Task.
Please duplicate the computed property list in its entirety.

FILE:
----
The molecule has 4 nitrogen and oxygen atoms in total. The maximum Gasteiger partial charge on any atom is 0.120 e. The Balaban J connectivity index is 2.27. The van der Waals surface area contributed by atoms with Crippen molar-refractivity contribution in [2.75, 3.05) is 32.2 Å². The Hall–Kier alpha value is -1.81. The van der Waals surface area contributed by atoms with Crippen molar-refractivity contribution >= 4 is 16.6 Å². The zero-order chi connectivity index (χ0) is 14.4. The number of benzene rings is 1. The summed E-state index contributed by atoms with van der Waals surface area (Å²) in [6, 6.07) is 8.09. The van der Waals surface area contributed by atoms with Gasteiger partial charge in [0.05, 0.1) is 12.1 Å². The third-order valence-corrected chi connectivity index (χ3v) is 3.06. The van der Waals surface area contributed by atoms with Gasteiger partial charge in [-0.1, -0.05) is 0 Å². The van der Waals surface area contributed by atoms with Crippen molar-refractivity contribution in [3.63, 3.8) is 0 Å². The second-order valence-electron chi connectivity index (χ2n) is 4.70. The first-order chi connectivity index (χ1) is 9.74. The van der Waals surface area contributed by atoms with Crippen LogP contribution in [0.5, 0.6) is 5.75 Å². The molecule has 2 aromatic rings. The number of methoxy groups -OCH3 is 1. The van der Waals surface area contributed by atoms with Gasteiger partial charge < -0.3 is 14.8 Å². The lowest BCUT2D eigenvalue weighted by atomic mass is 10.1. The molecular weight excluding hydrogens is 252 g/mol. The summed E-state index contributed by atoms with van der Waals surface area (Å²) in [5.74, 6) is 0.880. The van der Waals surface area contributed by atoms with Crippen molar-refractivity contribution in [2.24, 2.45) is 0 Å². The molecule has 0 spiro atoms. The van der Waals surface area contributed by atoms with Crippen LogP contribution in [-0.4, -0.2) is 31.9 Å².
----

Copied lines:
The molecule has 4 nitrogen and oxygen atoms in total. The maximum Gasteiger partial charge on any atom is 0.120 e. The Balaban J connectivity index is 2.27. The van der Waals surface area contributed by atoms with Crippen molar-refractivity contribution in [2.75, 3.05) is 32.2 Å². The Hall–Kier alpha value is -1.81. The van der Waals surface area contributed by atoms with Crippen molar-refractivity contribution >= 4 is 16.6 Å². The zero-order chi connectivity index (χ0) is 14.4. The number of benzene rings is 1. The summed E-state index contributed by atoms with van der Waals surface area (Å²) in [6, 6.07) is 8.09. The van der Waals surface area contributed by atoms with Gasteiger partial charge in [0.05, 0.1) is 12.1 Å². The third-order valence-corrected chi connectivity index (χ3v) is 3.06. The van der Waals surface area contributed by atoms with Gasteiger partial charge in [-0.1, -0.05) is 0 Å². The van der Waals surface area contributed by atoms with Crippen molar-refractivity contribution in [3.63, 3.8) is 0 Å². The second-order valence-electron chi connectivity index (χ2n) is 4.70. The first-order chi connectivity index (χ1) is 9.74. The van der Waals surface area contributed by atoms with Crippen LogP contribution in [0.5, 0.6) is 5.75 Å². The molecule has 2 aromatic rings. The number of methoxy groups -OCH3 is 1. The van der Waals surface area contributed by atoms with Gasteiger partial charge < -0.3 is 14.8 Å². The lowest BCUT2D eigenvalue weighted by atomic mass is 10.1. The molecular weight excluding hydrogens is 252 g/mol. The summed E-state index contributed by atoms with van der Waals surface area (Å²) in [5.74, 6) is 0.880. The van der Waals surface area contributed by atoms with Crippen molar-refractivity contribution in [2.24, 2.45) is 0 Å². The molecule has 0 spiro atoms. The van der Waals surface area contributed by atoms with Crippen LogP contribution in [-0.4, -0.2) is 31.9 Å².